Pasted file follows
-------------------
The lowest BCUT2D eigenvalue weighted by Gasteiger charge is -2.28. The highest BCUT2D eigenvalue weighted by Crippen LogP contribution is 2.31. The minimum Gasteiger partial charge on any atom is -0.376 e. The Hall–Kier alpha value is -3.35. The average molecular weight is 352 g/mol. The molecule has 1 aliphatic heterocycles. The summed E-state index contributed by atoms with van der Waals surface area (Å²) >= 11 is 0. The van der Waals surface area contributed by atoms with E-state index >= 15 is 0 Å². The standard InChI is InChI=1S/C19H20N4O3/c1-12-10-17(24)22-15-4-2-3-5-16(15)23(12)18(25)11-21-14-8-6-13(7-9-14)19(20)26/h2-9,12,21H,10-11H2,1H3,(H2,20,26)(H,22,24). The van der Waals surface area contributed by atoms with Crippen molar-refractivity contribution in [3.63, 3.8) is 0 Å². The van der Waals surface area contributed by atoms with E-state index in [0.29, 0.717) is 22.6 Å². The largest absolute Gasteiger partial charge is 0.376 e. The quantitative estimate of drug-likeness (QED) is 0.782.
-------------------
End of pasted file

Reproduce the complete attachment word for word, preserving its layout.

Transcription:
The lowest BCUT2D eigenvalue weighted by Gasteiger charge is -2.28. The highest BCUT2D eigenvalue weighted by Crippen LogP contribution is 2.31. The minimum Gasteiger partial charge on any atom is -0.376 e. The Hall–Kier alpha value is -3.35. The average molecular weight is 352 g/mol. The molecule has 1 aliphatic heterocycles. The summed E-state index contributed by atoms with van der Waals surface area (Å²) >= 11 is 0. The van der Waals surface area contributed by atoms with E-state index >= 15 is 0 Å². The standard InChI is InChI=1S/C19H20N4O3/c1-12-10-17(24)22-15-4-2-3-5-16(15)23(12)18(25)11-21-14-8-6-13(7-9-14)19(20)26/h2-9,12,21H,10-11H2,1H3,(H2,20,26)(H,22,24). The van der Waals surface area contributed by atoms with Crippen molar-refractivity contribution in [3.63, 3.8) is 0 Å². The van der Waals surface area contributed by atoms with E-state index in [0.29, 0.717) is 22.6 Å². The largest absolute Gasteiger partial charge is 0.376 e. The quantitative estimate of drug-likeness (QED) is 0.782.